Trademarks encompass two types of identifiers; a "trademark" is an identifier applied to some physical thing (a "good"). A "service mark" (or "servicemark") is an identifier applied to some practice (a "service") that is made available to the public but doesn't actually provide some physical thing. For example, your house has electricity for power and may have natural gas or oil for heating. The brand the electric company uses (PEPCO is the electric company for Washington, D.C.) is a service mark because you don't have any actual goods (you can't store electricity). However, the brand of oil or gas is a product you do receive, a physical good (which you could store), and is a trade mark. If you receive gas from a particular company (Wisconsin Gas Company) that does not use a separate name for their gas, then the company's name can be a trademark. If you received oil from a delivery company, that can be a servicemark as well as a separate trademark on the oil by the company that refined it. Now, if you are supplied utilities by a company that provides both gas and electric (the Pacific Gas & Electric Company of San Francisco) then their name can be both a trademark ''and'' a service mark. The term "wordmark" is also seen - this indicates a specific logo that consists of the word written in a specific font, color and spacing rather than a contrived device.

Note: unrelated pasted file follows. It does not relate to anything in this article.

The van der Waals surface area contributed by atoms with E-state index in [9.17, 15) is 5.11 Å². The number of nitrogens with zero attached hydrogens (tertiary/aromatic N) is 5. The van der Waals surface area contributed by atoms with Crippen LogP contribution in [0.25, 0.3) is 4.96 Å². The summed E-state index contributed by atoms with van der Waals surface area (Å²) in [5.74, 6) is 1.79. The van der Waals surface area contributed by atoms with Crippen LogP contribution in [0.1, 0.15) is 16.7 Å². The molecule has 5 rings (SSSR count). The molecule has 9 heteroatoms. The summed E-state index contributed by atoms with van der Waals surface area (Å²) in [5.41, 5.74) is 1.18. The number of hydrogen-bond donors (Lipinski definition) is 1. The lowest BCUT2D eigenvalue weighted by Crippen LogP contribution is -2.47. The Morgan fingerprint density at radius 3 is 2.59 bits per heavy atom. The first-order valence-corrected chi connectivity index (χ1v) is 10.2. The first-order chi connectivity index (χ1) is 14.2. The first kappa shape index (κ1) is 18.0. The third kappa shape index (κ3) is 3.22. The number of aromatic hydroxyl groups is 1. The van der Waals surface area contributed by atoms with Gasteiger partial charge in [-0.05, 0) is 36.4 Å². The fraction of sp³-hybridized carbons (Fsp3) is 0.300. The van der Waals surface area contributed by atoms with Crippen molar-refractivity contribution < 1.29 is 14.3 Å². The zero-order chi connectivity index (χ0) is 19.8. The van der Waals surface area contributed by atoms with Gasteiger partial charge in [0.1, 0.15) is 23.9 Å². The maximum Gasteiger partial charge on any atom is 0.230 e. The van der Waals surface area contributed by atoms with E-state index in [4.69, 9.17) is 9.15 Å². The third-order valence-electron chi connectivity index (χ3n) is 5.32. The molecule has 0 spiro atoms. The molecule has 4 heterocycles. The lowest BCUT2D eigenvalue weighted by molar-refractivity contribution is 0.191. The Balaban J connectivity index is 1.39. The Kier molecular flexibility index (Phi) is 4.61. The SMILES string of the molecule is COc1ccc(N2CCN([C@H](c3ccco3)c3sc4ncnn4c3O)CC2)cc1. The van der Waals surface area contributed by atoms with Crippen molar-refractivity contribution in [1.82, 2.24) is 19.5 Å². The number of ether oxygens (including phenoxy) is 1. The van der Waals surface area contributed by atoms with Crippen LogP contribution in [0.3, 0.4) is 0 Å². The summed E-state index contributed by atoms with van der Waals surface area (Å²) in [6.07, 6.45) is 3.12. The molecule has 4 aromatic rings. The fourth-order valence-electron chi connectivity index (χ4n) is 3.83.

In the examples given earlier, the color pink used on insulation is a trademark (you actually have the insulation), but Jiffy Lube is a service mark, you had the service of an oil change done (and the oil change is done using oil bearing the "Pennzoil" trademark). As noted earlier, in some cases the identifier can be both a trademark and a servicemark. While the MGM Lion Roar sound was a service mark until the 1980s since you didn't get a copy of the film, you just got the service of viewing the film, but now you can get the service of watching a film (in a theatre, via pay-per-view or on-demand via cable or satellite, or on-line via streaming), and the goods of the actual film (on video disc, or digital download), this sound mark could be both a trademark and a service mark.

to: